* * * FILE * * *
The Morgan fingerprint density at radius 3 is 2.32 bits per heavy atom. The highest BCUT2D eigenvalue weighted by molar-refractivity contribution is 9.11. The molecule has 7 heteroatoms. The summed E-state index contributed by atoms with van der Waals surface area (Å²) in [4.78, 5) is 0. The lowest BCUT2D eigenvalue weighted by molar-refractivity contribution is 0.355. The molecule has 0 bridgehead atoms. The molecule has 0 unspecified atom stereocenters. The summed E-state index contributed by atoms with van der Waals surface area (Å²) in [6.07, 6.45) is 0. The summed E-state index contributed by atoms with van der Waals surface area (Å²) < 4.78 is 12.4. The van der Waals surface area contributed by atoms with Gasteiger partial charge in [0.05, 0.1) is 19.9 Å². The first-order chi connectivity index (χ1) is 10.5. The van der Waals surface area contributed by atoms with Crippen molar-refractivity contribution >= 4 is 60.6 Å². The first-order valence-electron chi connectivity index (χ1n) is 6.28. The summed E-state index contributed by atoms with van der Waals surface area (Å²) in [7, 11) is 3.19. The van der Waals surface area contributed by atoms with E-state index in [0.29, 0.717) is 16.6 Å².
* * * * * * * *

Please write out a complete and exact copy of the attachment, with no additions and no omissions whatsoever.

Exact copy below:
The Morgan fingerprint density at radius 3 is 2.32 bits per heavy atom. The highest BCUT2D eigenvalue weighted by molar-refractivity contribution is 9.11. The molecule has 7 heteroatoms. The summed E-state index contributed by atoms with van der Waals surface area (Å²) in [4.78, 5) is 0. The lowest BCUT2D eigenvalue weighted by molar-refractivity contribution is 0.355. The molecule has 0 bridgehead atoms. The molecule has 0 unspecified atom stereocenters. The summed E-state index contributed by atoms with van der Waals surface area (Å²) in [6.07, 6.45) is 0. The summed E-state index contributed by atoms with van der Waals surface area (Å²) < 4.78 is 12.4. The van der Waals surface area contributed by atoms with Gasteiger partial charge in [0.05, 0.1) is 19.9 Å². The first-order chi connectivity index (χ1) is 10.5. The van der Waals surface area contributed by atoms with Crippen molar-refractivity contribution >= 4 is 60.6 Å². The first-order valence-electron chi connectivity index (χ1n) is 6.28. The summed E-state index contributed by atoms with van der Waals surface area (Å²) in [7, 11) is 3.19. The van der Waals surface area contributed by atoms with E-state index in [0.29, 0.717) is 16.6 Å².